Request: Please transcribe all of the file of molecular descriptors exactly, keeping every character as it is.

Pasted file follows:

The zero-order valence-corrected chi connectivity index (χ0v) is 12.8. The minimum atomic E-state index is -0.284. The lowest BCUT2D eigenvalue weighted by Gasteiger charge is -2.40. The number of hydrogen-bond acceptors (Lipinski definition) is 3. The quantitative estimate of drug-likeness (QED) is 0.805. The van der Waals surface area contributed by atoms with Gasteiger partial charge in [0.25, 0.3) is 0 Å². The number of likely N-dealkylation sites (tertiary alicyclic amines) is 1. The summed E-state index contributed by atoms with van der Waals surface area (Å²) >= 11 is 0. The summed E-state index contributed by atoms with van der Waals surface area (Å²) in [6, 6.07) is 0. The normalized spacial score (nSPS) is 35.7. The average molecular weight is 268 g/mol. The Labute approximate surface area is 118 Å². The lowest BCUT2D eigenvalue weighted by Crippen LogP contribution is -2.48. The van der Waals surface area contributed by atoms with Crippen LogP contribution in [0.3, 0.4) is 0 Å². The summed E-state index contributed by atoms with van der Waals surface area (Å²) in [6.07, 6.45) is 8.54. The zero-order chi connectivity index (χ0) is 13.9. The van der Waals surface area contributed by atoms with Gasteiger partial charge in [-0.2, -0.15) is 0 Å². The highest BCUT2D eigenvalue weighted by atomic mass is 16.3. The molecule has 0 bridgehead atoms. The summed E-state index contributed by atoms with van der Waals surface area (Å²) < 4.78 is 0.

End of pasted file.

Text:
The zero-order valence-corrected chi connectivity index (χ0v) is 12.8. The minimum atomic E-state index is -0.284. The lowest BCUT2D eigenvalue weighted by Gasteiger charge is -2.40. The number of hydrogen-bond acceptors (Lipinski definition) is 3. The quantitative estimate of drug-likeness (QED) is 0.805. The van der Waals surface area contributed by atoms with Gasteiger partial charge in [0.25, 0.3) is 0 Å². The number of likely N-dealkylation sites (tertiary alicyclic amines) is 1. The summed E-state index contributed by atoms with van der Waals surface area (Å²) >= 11 is 0. The summed E-state index contributed by atoms with van der Waals surface area (Å²) in [6, 6.07) is 0. The normalized spacial score (nSPS) is 35.7. The average molecular weight is 268 g/mol. The Labute approximate surface area is 118 Å². The lowest BCUT2D eigenvalue weighted by Crippen LogP contribution is -2.48. The van der Waals surface area contributed by atoms with Crippen LogP contribution in [0.3, 0.4) is 0 Å². The summed E-state index contributed by atoms with van der Waals surface area (Å²) in [6.07, 6.45) is 8.54. The zero-order chi connectivity index (χ0) is 13.9. The van der Waals surface area contributed by atoms with Gasteiger partial charge in [-0.2, -0.15) is 0 Å². The highest BCUT2D eigenvalue weighted by atomic mass is 16.3. The molecule has 0 bridgehead atoms. The summed E-state index contributed by atoms with van der Waals surface area (Å²) < 4.78 is 0.